Looking to work on more than your tan this summer? Want to get your foot in the door at a top employer? Seasonal hiring for summer jobs is underway. Twenty-three percent of hiring managers plan to hire seasonal workers for the summer this year; 14 percent are undecided. Of those hiring, 66 percent are considering their summer recruits for permanent placement within their organizations, according to CareerBuilder.com's latest survey of more than 3,000 U.S. employers.
In addition to acquiring new skills, summer workers may be acquiring bigger paychecks. Twenty-four percent of employers plan to pay their summer hires and/or interns more this year than they did last year. Nearly half (47 percent) plan to dish out $10 or more per hour; 7 percent will pay $20 or more per hour. Twenty-nine percent anticipate paying between $8 and $10 per hour while 11 percent expect to pay less than $7 per hour.
Comparing industries, it's not surprising that Hospitality and Retail are leading in the number of hiring managers planning to recruit summer workers at 40 percent and 39 percent respectively. Among all employers, the most popular summer positions being offered include:
-- Office support (28 percent) -- Customer service (19 percent) -- Landscape/maintenance (14 percent) -- Research (14 percent) -- Restaurant/food service (8 percent) -- Construction/painting (8 percent) -- Sales (8 percent)
"Summer jobs provide great networking and learning opportunities and should be approached by workers as an extended job interview," said Rosemary Haefner, Vice President of Human Resources for CareerBuilder.com. "Two-thirds of employers plan to hire a portion of their summer help on a permanent basis. If you want to parlay a seasonal stint into a year-round placement, make sure to let your employer know you're interested and showcase your talents through action, results, leadership and accountability."
Haefner recommends the following tips to make the most of your summer job search:
1) Apply now. The majority of employers (70 percent) start recruiting candidates for summer positions before May. Sixteen percent begin recruiting in January and February; 44 percent start recruiting by March. 2) Leverage all your resources. You can find information on summer jobs and internships through online job sites, newspaper classifieds, guidance counselors and college career services and networking with family and friends. 3) Be respectful of the interviewer's time. Research the company you are applying to, arrive for your interview early and show enthusiasm for the position. 4) Dress the part. Appearances are important, so make sure to dress appropriately for your audience. For an interview for an office job, wear a business suit. If you're going for a gig in a retail clothing outlet, make sure to wear clothes from that store. 5) Ask for additional responsibility. Taking on more challenges, asking good questions and showing enthusiasm for the position and company are great ways to get noticed for permanent placement. Unusual Summer Jobs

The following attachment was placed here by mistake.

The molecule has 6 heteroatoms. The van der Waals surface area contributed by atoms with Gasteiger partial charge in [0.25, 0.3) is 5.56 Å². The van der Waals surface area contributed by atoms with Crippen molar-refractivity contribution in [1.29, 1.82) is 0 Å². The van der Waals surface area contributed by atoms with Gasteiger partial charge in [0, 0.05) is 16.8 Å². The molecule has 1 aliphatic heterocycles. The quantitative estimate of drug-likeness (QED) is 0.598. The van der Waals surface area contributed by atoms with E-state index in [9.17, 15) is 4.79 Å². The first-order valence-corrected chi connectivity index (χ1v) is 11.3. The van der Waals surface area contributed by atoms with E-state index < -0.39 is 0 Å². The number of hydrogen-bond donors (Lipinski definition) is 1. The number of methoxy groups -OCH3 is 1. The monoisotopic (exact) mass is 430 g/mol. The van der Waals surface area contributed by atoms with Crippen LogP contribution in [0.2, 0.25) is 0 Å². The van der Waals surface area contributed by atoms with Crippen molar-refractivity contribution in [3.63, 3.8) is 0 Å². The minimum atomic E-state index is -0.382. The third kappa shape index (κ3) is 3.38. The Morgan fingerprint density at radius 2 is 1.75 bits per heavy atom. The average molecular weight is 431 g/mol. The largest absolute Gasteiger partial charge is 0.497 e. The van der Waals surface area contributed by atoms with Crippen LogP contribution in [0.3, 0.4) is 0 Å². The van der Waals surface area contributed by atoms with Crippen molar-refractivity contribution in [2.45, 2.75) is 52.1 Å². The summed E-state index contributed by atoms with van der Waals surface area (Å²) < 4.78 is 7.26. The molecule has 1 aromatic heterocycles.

In additional to typical summer jobs, the survey also revealed that opportunities arise in unconventional areas as well. When asked about the most unusual or memorable summer jobs they've ever held, workers shared the following responses:
-- Chicken wrangler -- Caretaker for diabetic monkeys -- Clown in an underwater theater -- Cast member in a haunted house -- Bomb painter -- Gopher hunter -- Soap-maker in a mock colonial village -- Picked burnt potato chips off a conveyor belt -- Erased pencil marks out of used books -- Scrubbed rubber ducks for national rubber duck race Survey Methodology
This survey was conducted online within the U.S. by Harris Interactive on behalf of CareerBuilder.com among 3,147 hiring managers and human resource professionals (employed full-time; not self-employed; with at least significant involvement in hiring decisions); and 7,688 U.S. employees (employed full-time; not self-employed) ages 18 and over between February 11, and March 13, 2008, respectively (percentages for some questions are based on a subset U.S. employers, based on their responses to certain questions). With a pure probability sample of 3,147 and 7,688, one could say with a 95 percent probability that the overall results have a sampling error of +/- 1.75 percentage points and +/- 1.2 percentage points, respectively. Sampling error for data from sub-samples is higher and varies. A full methodology is available upon request.
CareerBuilder.com is the nation's largest online job site with more than 23 million unique visitors and over 1.6 million jobs. Owned by Gannett Co., Inc.
Media Contact Jennifer Grasz 773-527-1164
First Call Analyst:
CONTACT: Jennifer Grasz of CareerBuilder.com, +1-773-527-1164,
Web site: http://www.careerbuilder.com/